Report: British Phycological Society Field Course in Freshwater Algae
(Kindrogan, Scotland, August 2003)
by Christina Brodie, UK
Earlier this year, keen to explore the world of microscopic botany further, I took part in a unique course in freshwater algal identification, run by the Field Studies Council in Kindrogan, Scotland; our course tutors were algal experts Eileen Cox and Elliot Shubert, of both the British Phycological Society and Natural History Museum. The article and illustrations below were originally published in the winter 2003 edition of the British Phycological Society's newsletter, The Phycologist.
Some of the illustrations are composite images created from drawings made over the duration of the week-long course. I have tried to convey the effect of a "micro-world" in which algae are depicted living in the underwater environments particular to them.
I arrived at my interest in algae via a somewhat unusual route. Originally having studied fashion and textiles, I moved on to botanical painting and drawing, eventually progressing to drawing microscopic subjects. An admirer of the work of artist Wim van Egmond, whose work can be seen online in microscopy magazine Micscape, and that of the 19th-century German artist Ernst Haeckel, author and illustrator of Art Forms in Nature, I was fascinated by the wealth of shape, form and texture to be found in their observations of microscopic plant life, and was inspired to create similar artwork. It being evident from my early attempts at pond dipping that I needed experience in collecting material, and a better understanding of the organisms viewed down my microscope, I enrolled on the Freshwater Algae course taught annually by Eileen Cox and Elliot Shubert at Kindrogan Field Studies Centre in Perthshire, Scotland.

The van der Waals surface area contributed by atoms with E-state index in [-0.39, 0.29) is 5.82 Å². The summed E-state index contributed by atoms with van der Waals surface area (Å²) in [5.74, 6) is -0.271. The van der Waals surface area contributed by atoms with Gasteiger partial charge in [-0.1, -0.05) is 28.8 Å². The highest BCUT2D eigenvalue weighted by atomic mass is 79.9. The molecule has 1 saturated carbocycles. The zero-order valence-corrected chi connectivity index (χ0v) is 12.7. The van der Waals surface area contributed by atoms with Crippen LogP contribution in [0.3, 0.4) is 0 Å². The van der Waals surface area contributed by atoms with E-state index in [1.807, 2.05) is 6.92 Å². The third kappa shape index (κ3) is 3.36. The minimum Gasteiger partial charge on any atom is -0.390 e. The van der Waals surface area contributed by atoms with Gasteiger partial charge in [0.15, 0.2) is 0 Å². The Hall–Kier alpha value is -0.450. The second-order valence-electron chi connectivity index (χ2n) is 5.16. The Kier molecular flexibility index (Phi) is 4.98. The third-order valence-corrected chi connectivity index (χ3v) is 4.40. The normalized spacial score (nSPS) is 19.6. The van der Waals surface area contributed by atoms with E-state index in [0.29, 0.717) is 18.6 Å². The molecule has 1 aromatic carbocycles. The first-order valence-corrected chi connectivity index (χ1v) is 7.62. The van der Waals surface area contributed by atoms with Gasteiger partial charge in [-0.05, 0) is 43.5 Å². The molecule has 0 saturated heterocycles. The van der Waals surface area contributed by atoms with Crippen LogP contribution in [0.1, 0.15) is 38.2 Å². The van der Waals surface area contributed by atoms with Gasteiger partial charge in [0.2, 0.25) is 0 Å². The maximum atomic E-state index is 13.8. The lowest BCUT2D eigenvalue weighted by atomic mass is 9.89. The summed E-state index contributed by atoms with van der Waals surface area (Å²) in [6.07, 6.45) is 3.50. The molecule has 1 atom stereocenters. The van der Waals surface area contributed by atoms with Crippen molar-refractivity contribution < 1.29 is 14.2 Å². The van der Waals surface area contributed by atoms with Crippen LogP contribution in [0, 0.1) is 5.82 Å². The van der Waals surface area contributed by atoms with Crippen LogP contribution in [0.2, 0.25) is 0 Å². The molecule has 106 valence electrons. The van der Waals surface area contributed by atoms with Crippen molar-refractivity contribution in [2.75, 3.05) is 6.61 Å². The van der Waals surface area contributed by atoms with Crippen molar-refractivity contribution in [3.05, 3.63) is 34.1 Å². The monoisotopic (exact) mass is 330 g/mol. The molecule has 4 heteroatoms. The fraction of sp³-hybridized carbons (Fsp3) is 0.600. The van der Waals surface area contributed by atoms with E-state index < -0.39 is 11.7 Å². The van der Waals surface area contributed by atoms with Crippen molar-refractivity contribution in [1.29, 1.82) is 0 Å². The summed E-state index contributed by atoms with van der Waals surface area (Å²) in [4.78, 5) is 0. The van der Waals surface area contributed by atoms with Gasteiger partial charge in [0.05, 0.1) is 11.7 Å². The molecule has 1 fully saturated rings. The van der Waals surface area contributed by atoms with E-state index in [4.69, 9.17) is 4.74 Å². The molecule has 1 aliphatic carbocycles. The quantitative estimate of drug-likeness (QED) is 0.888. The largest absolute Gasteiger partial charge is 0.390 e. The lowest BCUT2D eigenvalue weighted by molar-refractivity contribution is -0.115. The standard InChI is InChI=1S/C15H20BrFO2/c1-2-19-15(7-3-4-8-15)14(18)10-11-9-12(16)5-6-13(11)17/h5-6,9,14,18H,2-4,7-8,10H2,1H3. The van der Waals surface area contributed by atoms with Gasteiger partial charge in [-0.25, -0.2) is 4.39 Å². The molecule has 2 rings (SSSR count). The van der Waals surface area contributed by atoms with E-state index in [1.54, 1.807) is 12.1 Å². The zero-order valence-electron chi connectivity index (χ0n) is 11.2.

The course attracted a cosmopolitan range of participants, including biologists from water companies or environmental organisations, PhD students, artists (myself), or those for whom algae was, quite simply, a passion. For me, the course was a good introduction to the algae; for others, it offered a chance to build on prior knowledge.
A typical day would involve a short talk about one of each of the different groups of algae (for example, cyanobacteria or diatoms), a short excursion to a nearby locality to collect material, and identification using microscopes and an impressive selection of texts provided by Eileen and Elliot (Eileen's unique book Identification of Freshwater Diatoms from Live Material rapidly performed several circuits of the class). My main experience of algae had previously been limited to prepared slides as opposed to live material, and I mused on the challenge of following some of the more lively algae around a slide whilst simultaneously trying to draw them. Happily, my task was less difficult than I had expected; even the most meandering diatom, shape-changing euglenoid or tumbling, twirling dinoflagellate will gradually slow down after a while!